Google, who recently announced the Android One program at its I/O conference, will be subsidizing the handsets to get them under $100, according to The Information (Paywalled, via GigaOm). Besides subsidizing, Google will also include $1B advertising budget and this new program will start in India to begin with.
I have previously discussed that the ultimate goal of the Android One program is not to conquer the next billion users but more about putting a leash on OEMs that are providing a sub-par experience.
Local OEMs like Micromax, Karbonn and Spice have already joined the program as partners. Like it or not, devices from these companies are selling like hot cakes in the Indian market where many are first time smartphone users who want to experience the smartphone but are unwilling to shell out an exorbitant price for it. These are also the kind of users who wouldn’t shell out more money for a service or an application. Post sales of the device, Google has nothing to gain from these users.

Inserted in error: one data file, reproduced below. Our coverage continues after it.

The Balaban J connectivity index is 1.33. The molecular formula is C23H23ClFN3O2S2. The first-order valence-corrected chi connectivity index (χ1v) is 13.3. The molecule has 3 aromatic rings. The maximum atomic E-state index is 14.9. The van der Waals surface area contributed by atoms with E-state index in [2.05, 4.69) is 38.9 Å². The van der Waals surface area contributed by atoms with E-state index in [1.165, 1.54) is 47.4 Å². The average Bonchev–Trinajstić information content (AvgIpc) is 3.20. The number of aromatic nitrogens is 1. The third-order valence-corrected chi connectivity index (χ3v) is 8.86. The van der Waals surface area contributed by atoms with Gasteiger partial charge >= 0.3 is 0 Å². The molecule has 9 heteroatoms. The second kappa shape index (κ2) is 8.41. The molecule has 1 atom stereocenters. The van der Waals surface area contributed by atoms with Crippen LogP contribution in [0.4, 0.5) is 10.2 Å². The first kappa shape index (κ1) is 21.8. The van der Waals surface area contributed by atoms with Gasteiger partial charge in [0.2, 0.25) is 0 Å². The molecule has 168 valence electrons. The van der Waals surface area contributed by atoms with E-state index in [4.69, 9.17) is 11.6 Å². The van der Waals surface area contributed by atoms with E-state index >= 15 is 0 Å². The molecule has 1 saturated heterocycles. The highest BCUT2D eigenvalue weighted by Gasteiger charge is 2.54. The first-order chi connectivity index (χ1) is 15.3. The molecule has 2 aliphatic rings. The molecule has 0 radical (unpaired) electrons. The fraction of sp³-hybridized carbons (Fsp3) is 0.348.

So why is Google still pushing the envelope to gain low end smartphone users?
The answer lies in locking down users in “Google” ecosystem. Apple did it with its iOS device users and Google hopes to do the same. For example, if you buy a low end Android device which backs up all your photos to Google Plus, makes it easier to sign in to apps with your Android login, you’ll be locked in to that seamless experience. What Google for now gets in return is metadata from these handsets. That’s advertising dollars for Google.
Just imagine having 700 million Android users in a country and knowing which apps they use at what time and in which location. Google will be able to easily provide personalized targeted ads.
Google is not looking to make revenues from device sales and it’s not looking to make revenues from its services right away. I can already see Google executives going ka-ching with the amount of relevant data they’ll be collecting once the Android One program goes live in India. I wouldn’t be surprised if Google even manages to partner with telecom operators in the country to provide free data packs for the first few months to kickstart these low end Android users.